Sundance and Slamdance Film Festivals - Winter Term '09
January 23, 2009
“No prerequisites for the course except love of film - especially independent film.”
The Sundance Film Festival just marked its 25th anniversary in Park City, Utah. DePauw professors Peter A. Graham and Elizabeth “Lili” D. Wright were there this January with 20 DePauw students for Winter Term to help celebrate hundreds of independent films and filmmakers.
The Sundance Winter Term course was developed by Graham and Wright, who have led it for six years. Their trips to the independent film mecca and the course's popularity coincide with the successful development of DePauw’s Film Studies Program, which Graham helped to establish in the spring of 2001.
The Sundance Film Festival has been hailed as the place to be and be seen for independent filmmakers and supporters. The Slamdance Film Festival is also hosted in Park City and boasts that it’s a film festival “by filmmakers for filmmakers." This festival includes directors who have limited or no budgets.
The DePauw students began their Winter Term on campus by studying the history of independent film, watching past Sundance and Slamdance films and learning cinematic vocabulary that enabled them to better discuss and write about film.
While in Park City, the students were required to see a dozen films including features, dramas, documentaries, foreign films and shorts. They wrote film reviews, interviewed filmmakers or actors and wrote profiles. They also had a short internship at The Slamdance Film Festival. The complete course description can be accessed here.
Students often had the opportunity to talk with more than one actor. Samantha “Sammi” B. Levy '10 attended the showing of Paper Heart, and sat behind the star of the film, Michael Cera. "Sitting behind Michael Cera (Superbad, Juno, Arrested Development) at the premiere screening of Paper Heart was a dream come true," Levy says. "I could hardly breathe when I got up the nerve to ask him for a picture with me and my fellow DePauw Winter Termers."
Levy also saw the Sundance film, Finding Bliss, starring Denise Richards. The photo (at right) includes Anne E. Sexton ‘11, actress Denise Richards, Samantha B. Levy ‘10 and Mary L. Stoecklein ‘10.
Levy reflects on her Winter Term experience, "While film majors were obviously attracted to the trip, there were also writing, literature, psychology, even physics majors among the 20 of us." She continues, "In the 10 days we stayed in Park City, I learned more about the film industry than I ever thought was possible. Whether this experience has taken me a step closer to my future or just introduced me to some amazing films, it has broadened my horizons in a way a classroom never could. And I've got the picture with Michael Cera to prove it!"
Because of their diverse backgrounds in film and writing, Graham and Wright have made important contacts with film critics, composers, film festival directors and programmers, and independent filmmakers over the years, and the professors invite them to talk with the DePauw students at the festival. Salt Lake Tribune film critic Sean Means met with the students and talked about what it is like to cover Sundance as a writer. Tom Hall, director of programming for the Sarasota Film Festival, shared with students how he selects movies to show at his film festival. He also talked about why Sundance is the most important film festival and film market in the United States.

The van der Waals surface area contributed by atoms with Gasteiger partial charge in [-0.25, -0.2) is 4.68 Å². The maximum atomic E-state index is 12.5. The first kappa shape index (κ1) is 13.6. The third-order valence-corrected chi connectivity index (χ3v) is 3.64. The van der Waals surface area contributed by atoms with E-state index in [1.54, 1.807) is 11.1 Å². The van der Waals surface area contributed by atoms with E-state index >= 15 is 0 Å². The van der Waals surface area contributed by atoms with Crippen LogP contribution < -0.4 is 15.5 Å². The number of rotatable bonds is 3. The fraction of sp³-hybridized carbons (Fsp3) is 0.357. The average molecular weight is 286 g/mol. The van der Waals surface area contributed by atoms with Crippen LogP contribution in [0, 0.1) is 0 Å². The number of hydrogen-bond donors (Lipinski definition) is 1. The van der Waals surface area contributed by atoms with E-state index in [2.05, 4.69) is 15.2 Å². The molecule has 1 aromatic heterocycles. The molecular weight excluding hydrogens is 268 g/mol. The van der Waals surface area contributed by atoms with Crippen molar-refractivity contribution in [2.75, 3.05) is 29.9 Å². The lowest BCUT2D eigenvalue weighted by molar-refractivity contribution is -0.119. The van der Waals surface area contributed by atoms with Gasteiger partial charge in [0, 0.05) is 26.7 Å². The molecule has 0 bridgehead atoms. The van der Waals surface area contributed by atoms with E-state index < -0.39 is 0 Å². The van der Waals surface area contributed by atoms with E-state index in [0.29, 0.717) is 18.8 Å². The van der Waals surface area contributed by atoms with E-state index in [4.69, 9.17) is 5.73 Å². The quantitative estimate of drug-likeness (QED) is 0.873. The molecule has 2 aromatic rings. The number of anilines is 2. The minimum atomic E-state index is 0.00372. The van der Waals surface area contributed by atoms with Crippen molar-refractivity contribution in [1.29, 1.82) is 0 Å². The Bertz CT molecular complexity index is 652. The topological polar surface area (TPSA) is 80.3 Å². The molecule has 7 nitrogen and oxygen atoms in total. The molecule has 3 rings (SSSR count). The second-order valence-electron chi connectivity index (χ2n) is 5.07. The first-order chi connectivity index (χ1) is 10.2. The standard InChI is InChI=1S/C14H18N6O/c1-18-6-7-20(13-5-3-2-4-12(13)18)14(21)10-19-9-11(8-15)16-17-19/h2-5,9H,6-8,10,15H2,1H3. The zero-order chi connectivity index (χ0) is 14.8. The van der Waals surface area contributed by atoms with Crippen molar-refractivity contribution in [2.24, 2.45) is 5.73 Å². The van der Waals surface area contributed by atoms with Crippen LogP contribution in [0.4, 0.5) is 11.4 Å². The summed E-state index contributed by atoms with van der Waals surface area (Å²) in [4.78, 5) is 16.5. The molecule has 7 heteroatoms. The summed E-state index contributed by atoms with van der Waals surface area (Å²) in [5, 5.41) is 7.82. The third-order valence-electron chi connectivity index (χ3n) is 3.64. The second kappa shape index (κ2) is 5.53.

During the Winter Term 2008 trip to the Sundance Festival, DePauw students met with Sony Pictures Classics Executive Dylan Leiner. Later Leiner's boss, Tom Bernard, co-president of Sony Pictures Classics, along with two DePauw students were interviewed by NPR. The article can be read here.
DePauw’s Film Studies Program and the Winter Term trip to Sundance and Slamdance Film Festivals have influenced many students, including Bryan J. Dobrik ’07. He was a film studies major who went on the Winter Term trip to Sundance. He and Luis F. Davila '07 won awards at film festivals for their film, Shades of Grace, which they made during their senior seminar. Read more about their awards here.
Also influenced by his exposure to film studies at DePauw, Michael J. Mihovilovich '05 is a Hollywood producer. While he took many film courses at DePauw, film studies wasn't offered yet as a major when he was an undergraduate. He didn't go to Sundance as a DePauw student, though he was there this year and met with Graham to discuss future talks with DePauw students on Winter Term trips to Park City.
Matthew A. Lessall '93 is a casting director who owns his own agency in Hollywood. Lessall also took film courses at DePauw before film studies became a major. He spoke with the DePauw students at Sundance last year and visited campus several years ago to talk with students.
Graham is associate professor of English and teaches creative writing, literature and film courses. He helped establish film studies at DePauw and was program director for five years.
Wright is the Richard W Peck Professor of Creative Writing and an associate professor of English. She teaches journalism and creative nonfiction in addition to advising the twice-weekly student newspaper, The DePauw.
Winter Term takes place each January between fall and spring semesters. It reflects DePauw's serious commitment to non-traditional, experiential learning. Winter Term is a time of adventurous, intellectual exploration in an atmosphere with a reduced emphasis on grades. Each year, DePauw professors and staff members offer a plethora of incredible opportunities for students. Click here to see a comprehensive list of Winter Term 2009.Back